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Hieroglyphs: unlocking Ancient Egypt, British Museum

A confession. I thought that when the Rosetta Stone was discovered [in 1799 by the French in the siege of Rosetta, subsequently nabbed by the British as a spoil of the Napoleonic Wars], the mystery of Egyptian hieroglyphics was instantly solved. That it was like some early form of Google Translate. WRONG! The eureka 'moment of decipherment' didn't happen for another 20 years.



Nonetheless, the Rosetta stone is very much at the centre of the British Museum's latest show, both literally and figuratively.



Before you go in, you are presented with a wall made up of blocks of symbols. Easy, swing the block and see what each one means. Into the exhibition proper and experience the enduring lure of these ancient carvings. What did they mean? Were they a spoken language or sacred written text? The hieroglyphs appear on some of the most beautiful pieces of ancient stone ever made and there is plenty to look at, while kids can learn simple words and phrases from a couple of chosen symbols.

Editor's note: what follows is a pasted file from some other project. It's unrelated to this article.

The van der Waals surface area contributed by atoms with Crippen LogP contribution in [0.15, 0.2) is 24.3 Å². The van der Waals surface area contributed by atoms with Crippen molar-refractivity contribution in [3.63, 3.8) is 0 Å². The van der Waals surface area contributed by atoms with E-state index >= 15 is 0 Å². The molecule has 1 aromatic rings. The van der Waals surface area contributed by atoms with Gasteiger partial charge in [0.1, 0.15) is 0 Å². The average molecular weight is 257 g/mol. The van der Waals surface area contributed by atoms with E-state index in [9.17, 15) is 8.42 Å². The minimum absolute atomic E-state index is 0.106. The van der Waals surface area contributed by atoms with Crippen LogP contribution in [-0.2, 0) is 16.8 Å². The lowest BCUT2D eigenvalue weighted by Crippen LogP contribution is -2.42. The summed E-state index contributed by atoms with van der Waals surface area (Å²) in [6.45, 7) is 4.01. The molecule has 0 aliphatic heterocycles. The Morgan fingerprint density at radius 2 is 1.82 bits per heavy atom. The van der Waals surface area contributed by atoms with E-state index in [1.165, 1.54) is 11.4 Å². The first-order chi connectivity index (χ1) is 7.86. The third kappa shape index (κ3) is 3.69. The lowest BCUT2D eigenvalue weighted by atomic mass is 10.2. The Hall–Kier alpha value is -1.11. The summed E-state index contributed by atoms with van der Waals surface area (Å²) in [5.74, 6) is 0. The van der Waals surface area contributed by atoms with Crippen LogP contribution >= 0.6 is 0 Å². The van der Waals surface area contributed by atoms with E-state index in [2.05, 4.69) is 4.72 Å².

But simple this is not and the show doesn't make any attempt to dumb it down. The 'code' was fiendishly difficult to crack. Once the Rosetta Stone was discovered - with the script in hieroglyphs, ancient Coptic and Greek, a race began. It is the stuff of a Hollywood film. In the English camp, Thomas Young, brilliant polymath, supported (to a lesser extent) by William John Bankes Esq, enthusiastic Victorian traveller and keen Egyptologist. In the French camp, the sickly, single-minded Jean-Francois Champollion. They fell out, big time. Bankes declared the Frenchman a 'dirty scoundrel' and they refused to share their notes with each other. Champollion got there first, though the contributions of the two Englishmen are now acknowledged. It is thrillingly set out but goodness you need to engage your brain.



The final part shows how the discoveries opened up and changed our understanding of Ancient Egypt, both in the sense of historical events and in how people had lived. The names of the queens, written out of history by Rameses; the breathtakingly beautiful Book of the Dead of Queen Nedjut (1070 BC). Interspersed throughout there are contemporary commentaries from the young inhabitants of Rashid, modern day Rashid.


It is a cerebral show but if you have older children (say 12+) who are prepared to put in the effort, their concentration will be hugely rewarded.


Hieroglyphs: unlocking Ancient Egypt at the British Museum until 19 February 2023

Tickets: £18 adults, £16 concessions, under 16s free.


Emily Turner, 11 October 2022